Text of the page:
The Good Immigrant: Britain’s Favourite Book of 2016

The annual Books Are My Bag Readers Awards is the first award for books in which the shortlist is curated by bookstores and compiled purely from recommendations from actual readers.  With more than 50,000 votes cast online and in bookshops this year, this is a growing competition involving many renowned books and authors.  As Alex Berry, the Managing Director of National Book Tokens, commented these awards provide an important opportunity for books “which might not have been recognised by other book rewards” to receive well-deserved acknowledgement for their popularity amongst readers.

This year, the Reader’s Choice Award was presented to Nikesh Shukla for his book, The Good Immigrant, beating stiff competition (including major league works like The Cursed Child and The Girl on the Train) to claim the top public vote.

The Good Immigrant features a collection of essays, written entirely by emerging BAME authors (BAME stands for Black Asian and Minority Ethnics and is used to refer to non-white members of the UK). Each essay focusses, in the words of Shukla himself, on “what it means to be a person of colour” in present-day Britain.

To make it possible to publish the book, Shukla placed a listing on crowd funder publisher, Unbound. The target was met in just three days, backed by pledges from a number of authors including David Nicholls, Evie Wyld and – perhaps most notably – J.K Rowling, who donated a total of £5,000 to the cause.

Despite the idea of a post-racial Britain, studies reveal that throughout the country, the likelihood of living poverty is perceptibly higher for non-white members of society. Inspired by the discrepancy between alleged racial equality and reality, Shukla put together the book to bring the problems of minorities in the UK, which are so frequently overlooked, into the public eye. The award-winning writer, who is no stranger to tackling the issues of diversity in the UK, shows what it is like to be an outsider in a country that “doesn’t want you…[and] doesn’t accept you.” Throughout the work, topics concerning why immigrants travel to Britain in the first place, what it means to be mixed-race and the difficulty of belonging are tackled poignantly by different BAME writers. British Pakistani actor, Riz Ahmed – who starred as tech mogul Aaron Kalloor in the film Jason Bourne (2016) and is due to star in the upcoming Rogue One: A Star Wars Story – was just one of the contributors to The Good Immigrant. He spoke about his past experiences of travelling for work and frequently being stopped at airport security to be questioned about his intentions in ways white people rarely are.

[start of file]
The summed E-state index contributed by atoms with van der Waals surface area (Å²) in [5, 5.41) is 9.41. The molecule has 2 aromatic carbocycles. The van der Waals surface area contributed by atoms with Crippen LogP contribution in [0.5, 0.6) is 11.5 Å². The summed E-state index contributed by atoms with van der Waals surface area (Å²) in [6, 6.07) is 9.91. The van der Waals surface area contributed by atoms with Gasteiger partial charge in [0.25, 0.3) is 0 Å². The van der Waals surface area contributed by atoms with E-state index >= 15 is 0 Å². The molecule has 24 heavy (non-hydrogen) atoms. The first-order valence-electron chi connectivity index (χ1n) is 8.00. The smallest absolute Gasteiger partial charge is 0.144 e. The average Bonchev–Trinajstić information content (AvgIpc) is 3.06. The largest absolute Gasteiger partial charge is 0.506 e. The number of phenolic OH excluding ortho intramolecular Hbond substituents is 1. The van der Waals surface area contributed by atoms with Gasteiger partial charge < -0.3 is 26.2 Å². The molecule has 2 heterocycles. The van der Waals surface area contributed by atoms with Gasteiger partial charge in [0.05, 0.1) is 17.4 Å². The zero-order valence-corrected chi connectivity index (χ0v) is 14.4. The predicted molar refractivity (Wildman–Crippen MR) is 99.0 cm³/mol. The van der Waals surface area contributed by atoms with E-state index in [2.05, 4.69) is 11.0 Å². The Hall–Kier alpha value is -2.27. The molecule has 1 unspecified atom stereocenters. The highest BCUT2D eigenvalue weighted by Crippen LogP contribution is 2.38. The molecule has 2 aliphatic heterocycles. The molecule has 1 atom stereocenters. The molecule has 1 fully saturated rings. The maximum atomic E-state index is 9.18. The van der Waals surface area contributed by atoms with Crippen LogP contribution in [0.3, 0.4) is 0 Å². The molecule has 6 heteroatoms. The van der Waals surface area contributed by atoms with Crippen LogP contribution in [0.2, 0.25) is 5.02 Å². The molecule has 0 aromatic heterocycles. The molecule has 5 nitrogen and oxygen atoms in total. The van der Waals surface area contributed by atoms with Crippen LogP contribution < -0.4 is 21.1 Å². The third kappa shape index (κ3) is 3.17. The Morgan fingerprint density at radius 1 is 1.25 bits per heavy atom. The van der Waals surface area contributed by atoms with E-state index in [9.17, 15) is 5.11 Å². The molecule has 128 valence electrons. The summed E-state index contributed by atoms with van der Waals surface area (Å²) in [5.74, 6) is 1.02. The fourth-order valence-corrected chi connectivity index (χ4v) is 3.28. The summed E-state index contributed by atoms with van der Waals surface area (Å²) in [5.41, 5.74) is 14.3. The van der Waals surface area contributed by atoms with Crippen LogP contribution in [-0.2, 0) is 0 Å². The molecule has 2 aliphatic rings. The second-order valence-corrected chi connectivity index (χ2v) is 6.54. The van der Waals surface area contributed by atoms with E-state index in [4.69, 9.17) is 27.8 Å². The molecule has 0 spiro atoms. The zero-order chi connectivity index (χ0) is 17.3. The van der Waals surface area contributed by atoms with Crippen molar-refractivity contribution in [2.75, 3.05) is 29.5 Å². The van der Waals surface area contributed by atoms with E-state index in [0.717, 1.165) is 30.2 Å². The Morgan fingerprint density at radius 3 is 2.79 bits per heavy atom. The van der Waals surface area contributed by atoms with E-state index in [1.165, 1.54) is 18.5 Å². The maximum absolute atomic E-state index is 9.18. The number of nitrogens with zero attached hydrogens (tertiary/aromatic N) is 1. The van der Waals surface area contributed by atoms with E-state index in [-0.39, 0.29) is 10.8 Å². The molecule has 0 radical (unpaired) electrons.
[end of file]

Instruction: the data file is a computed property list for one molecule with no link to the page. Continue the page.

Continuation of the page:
After the winner was announced, in an interview with The Bookseller Shukla commented that “to win a book that has been voted for by readers is the best thing because…it’s great to win a prize that has been voted for by critics and fellow authors…but ultimately what we want is readers…”. The emphasis on public opinion is a major and unique factor of the Books Are My Bag Awards, making this prize a particularly notable achievement.

The point of the work was to raise awareness of racial issues and subsequently encourage acceptance among the races. Despite his accomplishment, Shukla was adamant that the book’s success should not cause the publishing industry to become complacent; the victory of one book featuring coloured writers does not resolve years of racial inequality. In what Alan Staton (head of marketing and communications at The Booksellers Association) described as a ‘turbulent’ year, the support received by the public is certainly encouraging. If anything, it proves that this country is heading in the right direction.


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